Gail Collins’ column, The Other Side of the Story, in Saturday’s New York Times is on the essential reading list. If you’re not concerned about the possible effects of data mining, just read about Brandon Mayfield. It’s a chilling story, and worth remembering. Bookmark this one and reread it every now and then.
An AP story on FOXNews.com has a Methodist minister opposing license plates that feature an “iconic image of a young Apache warrior shooting an arrow skyward [that is] depicted in Allen Houser’s “Sacred Rain Arrow” statue [and] was a clear choice of a public that looked at more than 40 designs that featured Native American art, cowboy images and western and wildlife themes.”
Tourism officials hailed the license plate as a traveling billboard for Oklahoma, and the image was deemed the best license plate in the nation in 2009 by the American License Plate Collectors Association.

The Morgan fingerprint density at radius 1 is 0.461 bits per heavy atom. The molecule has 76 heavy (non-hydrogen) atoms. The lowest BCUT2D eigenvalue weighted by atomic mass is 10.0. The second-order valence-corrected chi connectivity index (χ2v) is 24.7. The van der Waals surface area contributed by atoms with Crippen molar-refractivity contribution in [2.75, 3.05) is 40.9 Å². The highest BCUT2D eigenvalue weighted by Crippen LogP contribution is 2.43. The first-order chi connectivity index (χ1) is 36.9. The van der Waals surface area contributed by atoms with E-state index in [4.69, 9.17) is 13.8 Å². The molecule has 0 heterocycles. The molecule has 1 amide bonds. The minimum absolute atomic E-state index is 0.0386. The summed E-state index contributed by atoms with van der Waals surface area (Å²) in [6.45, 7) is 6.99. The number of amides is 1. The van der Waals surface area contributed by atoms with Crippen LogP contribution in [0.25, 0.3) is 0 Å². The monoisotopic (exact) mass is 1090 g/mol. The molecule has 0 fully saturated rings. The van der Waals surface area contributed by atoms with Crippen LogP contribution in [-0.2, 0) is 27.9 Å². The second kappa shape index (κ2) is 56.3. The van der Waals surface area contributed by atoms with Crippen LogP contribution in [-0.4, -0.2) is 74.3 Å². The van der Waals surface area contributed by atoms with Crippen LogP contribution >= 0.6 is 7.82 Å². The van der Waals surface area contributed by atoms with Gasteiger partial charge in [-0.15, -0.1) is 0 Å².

But a Methodist minister claims the plate is an affront to his Christian beliefs, and a federal appeals court ruled last week that the minister’s case can proceed.
“I think it’s important to understand that whether it was a Native American symbol or a symbol of any other faith, the issue would be the same,” said Keith Cressman, pastor at the St. Marks United Methodist Church in Bethany.
It pains me to say this, but the minister is right. If the image depicts a prayer, it does not belong on a license plate.
And finally, Mo Elleithee offers this on Salon: To my daughter on Father’s Day: Sorry I used to be a sexist.
I never had a daughter, but I like to think I’d be writing this to her if I had.